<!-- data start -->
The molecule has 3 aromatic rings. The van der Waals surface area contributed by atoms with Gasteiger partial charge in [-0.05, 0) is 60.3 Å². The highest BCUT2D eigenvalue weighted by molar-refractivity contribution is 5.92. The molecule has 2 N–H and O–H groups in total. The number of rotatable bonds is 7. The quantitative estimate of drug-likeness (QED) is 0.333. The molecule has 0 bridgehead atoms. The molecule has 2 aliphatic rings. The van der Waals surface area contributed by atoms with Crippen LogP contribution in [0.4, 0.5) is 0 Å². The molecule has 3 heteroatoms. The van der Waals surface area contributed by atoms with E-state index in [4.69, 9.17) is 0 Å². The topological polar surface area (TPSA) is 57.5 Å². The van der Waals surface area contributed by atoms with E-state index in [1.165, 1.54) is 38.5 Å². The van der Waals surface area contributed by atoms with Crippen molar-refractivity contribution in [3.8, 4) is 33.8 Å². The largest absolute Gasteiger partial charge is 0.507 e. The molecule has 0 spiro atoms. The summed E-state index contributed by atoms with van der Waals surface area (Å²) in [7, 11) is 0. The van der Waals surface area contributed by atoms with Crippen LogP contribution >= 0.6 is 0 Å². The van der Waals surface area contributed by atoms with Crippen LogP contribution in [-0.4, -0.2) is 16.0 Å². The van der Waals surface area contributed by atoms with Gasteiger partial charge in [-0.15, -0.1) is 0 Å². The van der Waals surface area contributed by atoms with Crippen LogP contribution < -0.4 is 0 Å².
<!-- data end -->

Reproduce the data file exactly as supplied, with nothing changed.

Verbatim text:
The molecule has 3 aromatic rings. The van der Waals surface area contributed by atoms with Gasteiger partial charge in [-0.05, 0) is 60.3 Å². The highest BCUT2D eigenvalue weighted by molar-refractivity contribution is 5.92. The molecule has 2 N–H and O–H groups in total. The number of rotatable bonds is 7. The quantitative estimate of drug-likeness (QED) is 0.333. The molecule has 0 bridgehead atoms. The molecule has 2 aliphatic rings. The van der Waals surface area contributed by atoms with Crippen LogP contribution in [0.4, 0.5) is 0 Å². The molecule has 3 heteroatoms. The van der Waals surface area contributed by atoms with E-state index in [4.69, 9.17) is 0 Å². The topological polar surface area (TPSA) is 57.5 Å². The van der Waals surface area contributed by atoms with E-state index in [1.165, 1.54) is 38.5 Å². The van der Waals surface area contributed by atoms with Crippen molar-refractivity contribution in [3.8, 4) is 33.8 Å². The largest absolute Gasteiger partial charge is 0.507 e. The molecule has 0 spiro atoms. The summed E-state index contributed by atoms with van der Waals surface area (Å²) in [7, 11) is 0. The van der Waals surface area contributed by atoms with Crippen LogP contribution >= 0.6 is 0 Å². The van der Waals surface area contributed by atoms with Crippen LogP contribution in [-0.4, -0.2) is 16.0 Å². The van der Waals surface area contributed by atoms with Gasteiger partial charge in [-0.15, -0.1) is 0 Å². The van der Waals surface area contributed by atoms with Crippen LogP contribution < -0.4 is 0 Å².